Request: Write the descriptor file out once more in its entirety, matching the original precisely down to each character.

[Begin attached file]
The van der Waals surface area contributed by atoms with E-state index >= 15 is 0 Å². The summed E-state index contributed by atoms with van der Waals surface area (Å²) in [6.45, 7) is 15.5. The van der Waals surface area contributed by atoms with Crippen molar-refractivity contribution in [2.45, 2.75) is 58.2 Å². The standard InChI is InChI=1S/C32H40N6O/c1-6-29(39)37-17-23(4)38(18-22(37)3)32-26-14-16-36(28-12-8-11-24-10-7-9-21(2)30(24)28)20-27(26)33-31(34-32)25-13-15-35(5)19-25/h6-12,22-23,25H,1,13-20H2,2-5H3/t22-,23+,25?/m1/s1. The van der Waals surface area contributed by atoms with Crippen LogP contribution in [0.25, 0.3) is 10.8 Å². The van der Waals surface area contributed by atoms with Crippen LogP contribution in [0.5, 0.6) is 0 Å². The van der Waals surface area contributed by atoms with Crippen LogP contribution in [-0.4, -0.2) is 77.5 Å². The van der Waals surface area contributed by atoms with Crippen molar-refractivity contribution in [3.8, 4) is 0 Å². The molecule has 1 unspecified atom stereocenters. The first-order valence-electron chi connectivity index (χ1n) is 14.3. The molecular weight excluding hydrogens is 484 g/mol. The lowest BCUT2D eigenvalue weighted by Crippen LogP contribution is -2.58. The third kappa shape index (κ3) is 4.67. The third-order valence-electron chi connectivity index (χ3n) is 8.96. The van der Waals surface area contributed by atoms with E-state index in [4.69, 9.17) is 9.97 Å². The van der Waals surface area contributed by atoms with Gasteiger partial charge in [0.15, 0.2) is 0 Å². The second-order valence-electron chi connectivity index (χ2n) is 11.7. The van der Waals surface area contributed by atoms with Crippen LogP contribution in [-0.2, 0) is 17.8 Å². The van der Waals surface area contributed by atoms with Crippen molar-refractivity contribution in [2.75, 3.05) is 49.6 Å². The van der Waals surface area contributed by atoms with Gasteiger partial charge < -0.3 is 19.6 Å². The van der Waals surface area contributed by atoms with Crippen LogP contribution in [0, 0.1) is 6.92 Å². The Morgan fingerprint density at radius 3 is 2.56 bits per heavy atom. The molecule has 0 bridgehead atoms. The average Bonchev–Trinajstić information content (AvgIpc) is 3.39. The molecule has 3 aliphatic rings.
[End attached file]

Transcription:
The van der Waals surface area contributed by atoms with E-state index >= 15 is 0 Å². The summed E-state index contributed by atoms with van der Waals surface area (Å²) in [6.45, 7) is 15.5. The van der Waals surface area contributed by atoms with Crippen molar-refractivity contribution in [2.45, 2.75) is 58.2 Å². The standard InChI is InChI=1S/C32H40N6O/c1-6-29(39)37-17-23(4)38(18-22(37)3)32-26-14-16-36(28-12-8-11-24-10-7-9-21(2)30(24)28)20-27(26)33-31(34-32)25-13-15-35(5)19-25/h6-12,22-23,25H,1,13-20H2,2-5H3/t22-,23+,25?/m1/s1. The van der Waals surface area contributed by atoms with Crippen LogP contribution in [0.25, 0.3) is 10.8 Å². The van der Waals surface area contributed by atoms with Crippen LogP contribution in [0.5, 0.6) is 0 Å². The van der Waals surface area contributed by atoms with Crippen LogP contribution in [-0.4, -0.2) is 77.5 Å². The van der Waals surface area contributed by atoms with Crippen molar-refractivity contribution in [3.8, 4) is 0 Å². The molecule has 1 unspecified atom stereocenters. The first-order valence-electron chi connectivity index (χ1n) is 14.3. The molecular weight excluding hydrogens is 484 g/mol. The lowest BCUT2D eigenvalue weighted by Crippen LogP contribution is -2.58. The third kappa shape index (κ3) is 4.67. The third-order valence-electron chi connectivity index (χ3n) is 8.96. The van der Waals surface area contributed by atoms with E-state index in [4.69, 9.17) is 9.97 Å². The van der Waals surface area contributed by atoms with Gasteiger partial charge in [0.15, 0.2) is 0 Å². The second-order valence-electron chi connectivity index (χ2n) is 11.7. The van der Waals surface area contributed by atoms with Crippen LogP contribution in [-0.2, 0) is 17.8 Å². The van der Waals surface area contributed by atoms with Crippen molar-refractivity contribution in [2.75, 3.05) is 49.6 Å². The van der Waals surface area contributed by atoms with Gasteiger partial charge < -0.3 is 19.6 Å². The van der Waals surface area contributed by atoms with Crippen LogP contribution in [0, 0.1) is 6.92 Å². The Morgan fingerprint density at radius 3 is 2.56 bits per heavy atom. The molecule has 0 bridgehead atoms. The average Bonchev–Trinajstić information content (AvgIpc) is 3.39. The molecule has 3 aliphatic rings.